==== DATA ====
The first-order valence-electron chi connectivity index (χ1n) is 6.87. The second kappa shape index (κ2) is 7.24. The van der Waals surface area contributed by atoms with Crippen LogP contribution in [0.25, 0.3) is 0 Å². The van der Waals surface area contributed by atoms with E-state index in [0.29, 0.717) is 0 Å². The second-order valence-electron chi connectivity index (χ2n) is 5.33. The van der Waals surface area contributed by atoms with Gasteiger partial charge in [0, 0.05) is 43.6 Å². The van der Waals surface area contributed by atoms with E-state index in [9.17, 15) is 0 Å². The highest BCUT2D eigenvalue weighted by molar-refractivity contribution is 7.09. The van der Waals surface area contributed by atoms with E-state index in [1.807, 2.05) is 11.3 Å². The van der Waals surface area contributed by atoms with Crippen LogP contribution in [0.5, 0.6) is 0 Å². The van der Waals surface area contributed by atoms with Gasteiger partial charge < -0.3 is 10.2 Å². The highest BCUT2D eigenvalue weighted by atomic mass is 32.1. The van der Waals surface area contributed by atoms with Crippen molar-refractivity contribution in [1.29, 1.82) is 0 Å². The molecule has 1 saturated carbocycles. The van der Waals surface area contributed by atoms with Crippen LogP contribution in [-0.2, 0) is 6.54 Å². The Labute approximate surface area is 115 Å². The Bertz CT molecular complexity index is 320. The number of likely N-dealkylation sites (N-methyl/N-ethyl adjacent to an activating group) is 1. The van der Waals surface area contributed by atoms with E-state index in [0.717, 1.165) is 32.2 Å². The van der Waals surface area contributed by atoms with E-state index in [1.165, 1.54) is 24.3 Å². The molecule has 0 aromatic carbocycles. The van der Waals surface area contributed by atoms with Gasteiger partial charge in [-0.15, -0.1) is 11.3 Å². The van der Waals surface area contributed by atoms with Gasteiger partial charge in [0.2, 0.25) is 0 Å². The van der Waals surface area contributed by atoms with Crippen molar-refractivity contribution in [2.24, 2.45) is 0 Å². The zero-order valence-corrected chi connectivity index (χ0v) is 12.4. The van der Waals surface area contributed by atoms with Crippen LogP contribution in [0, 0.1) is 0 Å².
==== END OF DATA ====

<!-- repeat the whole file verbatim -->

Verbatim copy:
The first-order valence-electron chi connectivity index (χ1n) is 6.87. The second kappa shape index (κ2) is 7.24. The van der Waals surface area contributed by atoms with Crippen LogP contribution in [0.25, 0.3) is 0 Å². The van der Waals surface area contributed by atoms with E-state index in [0.29, 0.717) is 0 Å². The second-order valence-electron chi connectivity index (χ2n) is 5.33. The van der Waals surface area contributed by atoms with Gasteiger partial charge in [0, 0.05) is 43.6 Å². The van der Waals surface area contributed by atoms with E-state index in [9.17, 15) is 0 Å². The highest BCUT2D eigenvalue weighted by molar-refractivity contribution is 7.09. The van der Waals surface area contributed by atoms with E-state index in [1.807, 2.05) is 11.3 Å². The van der Waals surface area contributed by atoms with Crippen LogP contribution in [0.5, 0.6) is 0 Å². The van der Waals surface area contributed by atoms with Gasteiger partial charge < -0.3 is 10.2 Å². The highest BCUT2D eigenvalue weighted by atomic mass is 32.1. The van der Waals surface area contributed by atoms with Crippen molar-refractivity contribution in [1.29, 1.82) is 0 Å². The molecule has 1 saturated carbocycles. The van der Waals surface area contributed by atoms with Crippen LogP contribution in [-0.2, 0) is 6.54 Å². The Labute approximate surface area is 115 Å². The Bertz CT molecular complexity index is 320. The number of likely N-dealkylation sites (N-methyl/N-ethyl adjacent to an activating group) is 1. The van der Waals surface area contributed by atoms with E-state index in [0.717, 1.165) is 32.2 Å². The van der Waals surface area contributed by atoms with E-state index in [1.165, 1.54) is 24.3 Å². The molecule has 0 aromatic carbocycles. The van der Waals surface area contributed by atoms with Gasteiger partial charge in [-0.15, -0.1) is 11.3 Å². The van der Waals surface area contributed by atoms with Gasteiger partial charge in [0.2, 0.25) is 0 Å². The van der Waals surface area contributed by atoms with Crippen molar-refractivity contribution in [2.24, 2.45) is 0 Å². The zero-order valence-corrected chi connectivity index (χ0v) is 12.4. The van der Waals surface area contributed by atoms with Crippen LogP contribution in [0, 0.1) is 0 Å².